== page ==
Pre-experiments are the simplest form of research design. In a pre-experiment either a single group or multiple groups are observed subsequent to some agent or treatment presumed to cause change.
A single group is studied at a single point in time after some treatment that is presumed to have caused change. The carefully studied single instance is compared to general expectations of what the case would have looked like had the treatment not occurred and to other events casually observed. No control or comparison group is employed.
A single case is observed at two time points, one before the treatment and one after the treatment. Changes in the outcome of interest are presumed to be the result of the intervention or treatment. No control or comparison group is employed.
A group that has experienced some treatment is compared with one that has not. Observed differences between the two groups are assumed to be a result of the treatment.
An important drawback of pre-experimental designs is that they are subject to numerous threats to their validity. Consequently, it is often difficult or impossible to dismiss rival hypotheses or explanations. Therefore, researchers must exercise extreme caution in interpreting and generalizing the results from pre-experimental studies.
One reason that it is often difficult to assess the validity of studies that employ a pre-experimental design is that they often do not include any control or comparison group. Without something to compare it to, it is difficult to assess the significance of an observed change in the case. The change could be the result of historical changes unrelated to the treatment, the maturation of the subject, or an artifact of the testing.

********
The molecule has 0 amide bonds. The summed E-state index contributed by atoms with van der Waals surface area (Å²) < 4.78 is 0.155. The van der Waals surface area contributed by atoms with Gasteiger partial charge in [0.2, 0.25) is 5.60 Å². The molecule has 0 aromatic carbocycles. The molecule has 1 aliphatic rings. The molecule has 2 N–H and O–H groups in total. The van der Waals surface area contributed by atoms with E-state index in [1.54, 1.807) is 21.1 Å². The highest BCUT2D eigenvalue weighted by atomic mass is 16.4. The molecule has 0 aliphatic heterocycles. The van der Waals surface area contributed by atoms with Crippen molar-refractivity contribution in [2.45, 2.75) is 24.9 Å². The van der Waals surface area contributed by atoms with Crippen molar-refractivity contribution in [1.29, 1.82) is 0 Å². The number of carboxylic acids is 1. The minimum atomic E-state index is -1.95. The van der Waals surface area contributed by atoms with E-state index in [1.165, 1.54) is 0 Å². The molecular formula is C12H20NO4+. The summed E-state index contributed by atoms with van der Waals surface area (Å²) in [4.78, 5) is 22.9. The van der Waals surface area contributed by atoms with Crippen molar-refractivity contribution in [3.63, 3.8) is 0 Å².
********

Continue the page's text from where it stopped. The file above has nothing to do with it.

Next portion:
Even when pre-experimental designs identify a comparison group, it is still difficult to dismiss rival hypotheses for the observed change. This is because there is no formal way to determine whether the two groups would have been the same if it had not been for the treatment. If the treatment group and the comparison group differ after the treatment, this might be a reflection of differences in the initial recruitment to the groups or differential mortality in the experiment.
As exploratory approaches, pre-experiments can be a cost-effective way to discern whether a potential explanation is worthy of further investigation.
Pre-experiments offer few advantages since it is often difficult or impossible to rule out alternative explanations. The nearly insurmountable threats to their validity are clearly the most important disadvantage of pre-experimental research designs.